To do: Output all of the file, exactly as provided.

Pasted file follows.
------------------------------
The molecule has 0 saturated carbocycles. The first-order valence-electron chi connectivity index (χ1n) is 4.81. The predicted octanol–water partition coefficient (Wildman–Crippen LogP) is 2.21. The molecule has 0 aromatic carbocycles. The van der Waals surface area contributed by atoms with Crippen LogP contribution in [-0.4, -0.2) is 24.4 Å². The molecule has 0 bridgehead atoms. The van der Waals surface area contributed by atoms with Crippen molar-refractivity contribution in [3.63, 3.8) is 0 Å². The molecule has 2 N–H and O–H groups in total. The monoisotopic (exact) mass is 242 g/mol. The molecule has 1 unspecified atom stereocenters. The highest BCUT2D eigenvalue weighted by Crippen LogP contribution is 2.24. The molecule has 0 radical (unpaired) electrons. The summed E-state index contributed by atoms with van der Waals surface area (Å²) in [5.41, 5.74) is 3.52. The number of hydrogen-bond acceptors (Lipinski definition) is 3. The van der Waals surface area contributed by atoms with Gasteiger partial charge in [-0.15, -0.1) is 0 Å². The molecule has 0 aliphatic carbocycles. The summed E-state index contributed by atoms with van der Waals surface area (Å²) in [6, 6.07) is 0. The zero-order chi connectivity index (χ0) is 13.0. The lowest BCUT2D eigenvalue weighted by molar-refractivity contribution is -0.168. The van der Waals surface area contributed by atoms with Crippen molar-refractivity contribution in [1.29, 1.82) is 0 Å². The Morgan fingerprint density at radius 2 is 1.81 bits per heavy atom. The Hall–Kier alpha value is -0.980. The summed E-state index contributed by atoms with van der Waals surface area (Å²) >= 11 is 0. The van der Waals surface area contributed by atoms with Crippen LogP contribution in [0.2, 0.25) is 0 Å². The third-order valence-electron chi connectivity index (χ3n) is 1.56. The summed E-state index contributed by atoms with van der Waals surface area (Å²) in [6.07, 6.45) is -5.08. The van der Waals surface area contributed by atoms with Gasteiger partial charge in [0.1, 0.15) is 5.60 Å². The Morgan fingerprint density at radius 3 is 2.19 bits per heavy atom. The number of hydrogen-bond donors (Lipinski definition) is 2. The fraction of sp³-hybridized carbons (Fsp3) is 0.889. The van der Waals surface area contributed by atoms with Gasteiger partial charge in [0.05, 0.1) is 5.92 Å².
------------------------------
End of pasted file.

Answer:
The molecule has 0 saturated carbocycles. The first-order valence-electron chi connectivity index (χ1n) is 4.81. The predicted octanol–water partition coefficient (Wildman–Crippen LogP) is 2.21. The molecule has 0 aromatic carbocycles. The van der Waals surface area contributed by atoms with Crippen LogP contribution in [-0.4, -0.2) is 24.4 Å². The molecule has 0 bridgehead atoms. The van der Waals surface area contributed by atoms with Crippen molar-refractivity contribution in [3.63, 3.8) is 0 Å². The molecule has 2 N–H and O–H groups in total. The monoisotopic (exact) mass is 242 g/mol. The molecule has 1 unspecified atom stereocenters. The highest BCUT2D eigenvalue weighted by Crippen LogP contribution is 2.24. The molecule has 0 radical (unpaired) electrons. The summed E-state index contributed by atoms with van der Waals surface area (Å²) in [5.41, 5.74) is 3.52. The number of hydrogen-bond acceptors (Lipinski definition) is 3. The van der Waals surface area contributed by atoms with Gasteiger partial charge in [-0.15, -0.1) is 0 Å². The molecule has 0 aliphatic carbocycles. The summed E-state index contributed by atoms with van der Waals surface area (Å²) in [6, 6.07) is 0. The zero-order chi connectivity index (χ0) is 13.0. The lowest BCUT2D eigenvalue weighted by molar-refractivity contribution is -0.168. The van der Waals surface area contributed by atoms with Crippen molar-refractivity contribution in [1.29, 1.82) is 0 Å². The Morgan fingerprint density at radius 2 is 1.81 bits per heavy atom. The Hall–Kier alpha value is -0.980. The summed E-state index contributed by atoms with van der Waals surface area (Å²) >= 11 is 0. The van der Waals surface area contributed by atoms with Crippen LogP contribution in [0.2, 0.25) is 0 Å². The third-order valence-electron chi connectivity index (χ3n) is 1.56. The summed E-state index contributed by atoms with van der Waals surface area (Å²) in [6.07, 6.45) is -5.08. The van der Waals surface area contributed by atoms with Gasteiger partial charge in [0.1, 0.15) is 5.60 Å². The Morgan fingerprint density at radius 3 is 2.19 bits per heavy atom. The number of hydrogen-bond donors (Lipinski definition) is 2. The fraction of sp³-hybridized carbons (Fsp3) is 0.889. The van der Waals surface area contributed by atoms with Gasteiger partial charge in [0.05, 0.1) is 5.92 Å².